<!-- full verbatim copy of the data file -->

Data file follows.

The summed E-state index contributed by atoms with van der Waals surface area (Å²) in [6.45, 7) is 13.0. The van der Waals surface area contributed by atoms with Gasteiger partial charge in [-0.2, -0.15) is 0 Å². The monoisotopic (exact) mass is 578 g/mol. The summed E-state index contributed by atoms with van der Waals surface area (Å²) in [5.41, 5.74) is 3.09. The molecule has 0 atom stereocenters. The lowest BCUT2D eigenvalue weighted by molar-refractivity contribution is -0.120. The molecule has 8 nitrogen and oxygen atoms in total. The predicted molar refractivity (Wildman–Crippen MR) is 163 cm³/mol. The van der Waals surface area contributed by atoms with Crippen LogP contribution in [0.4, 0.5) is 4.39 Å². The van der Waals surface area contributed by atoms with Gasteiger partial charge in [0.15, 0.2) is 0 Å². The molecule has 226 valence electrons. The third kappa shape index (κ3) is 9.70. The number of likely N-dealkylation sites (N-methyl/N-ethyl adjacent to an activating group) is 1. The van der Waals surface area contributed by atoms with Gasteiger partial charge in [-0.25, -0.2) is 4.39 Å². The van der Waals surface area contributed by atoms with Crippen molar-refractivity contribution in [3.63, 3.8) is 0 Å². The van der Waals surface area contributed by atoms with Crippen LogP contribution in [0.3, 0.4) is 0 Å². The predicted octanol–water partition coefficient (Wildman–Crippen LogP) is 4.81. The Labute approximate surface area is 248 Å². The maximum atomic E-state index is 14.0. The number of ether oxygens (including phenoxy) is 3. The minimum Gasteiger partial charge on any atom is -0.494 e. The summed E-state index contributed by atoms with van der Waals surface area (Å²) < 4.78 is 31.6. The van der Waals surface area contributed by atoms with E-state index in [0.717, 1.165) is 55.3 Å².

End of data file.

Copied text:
The summed E-state index contributed by atoms with van der Waals surface area (Å²) in [6.45, 7) is 13.0. The van der Waals surface area contributed by atoms with Gasteiger partial charge in [-0.2, -0.15) is 0 Å². The monoisotopic (exact) mass is 578 g/mol. The summed E-state index contributed by atoms with van der Waals surface area (Å²) in [5.41, 5.74) is 3.09. The molecule has 0 atom stereocenters. The lowest BCUT2D eigenvalue weighted by molar-refractivity contribution is -0.120. The molecule has 8 nitrogen and oxygen atoms in total. The predicted molar refractivity (Wildman–Crippen MR) is 163 cm³/mol. The van der Waals surface area contributed by atoms with Crippen LogP contribution in [0.4, 0.5) is 4.39 Å². The van der Waals surface area contributed by atoms with Gasteiger partial charge in [0.15, 0.2) is 0 Å². The molecule has 226 valence electrons. The third kappa shape index (κ3) is 9.70. The number of likely N-dealkylation sites (N-methyl/N-ethyl adjacent to an activating group) is 1. The van der Waals surface area contributed by atoms with Gasteiger partial charge in [-0.25, -0.2) is 4.39 Å². The van der Waals surface area contributed by atoms with Crippen molar-refractivity contribution in [3.63, 3.8) is 0 Å². The van der Waals surface area contributed by atoms with Crippen LogP contribution in [0.3, 0.4) is 0 Å². The predicted octanol–water partition coefficient (Wildman–Crippen LogP) is 4.81. The Labute approximate surface area is 248 Å². The maximum atomic E-state index is 14.0. The number of ether oxygens (including phenoxy) is 3. The minimum Gasteiger partial charge on any atom is -0.494 e. The summed E-state index contributed by atoms with van der Waals surface area (Å²) < 4.78 is 31.6. The van der Waals surface area contributed by atoms with E-state index in [0.717, 1.165) is 55.3 Å².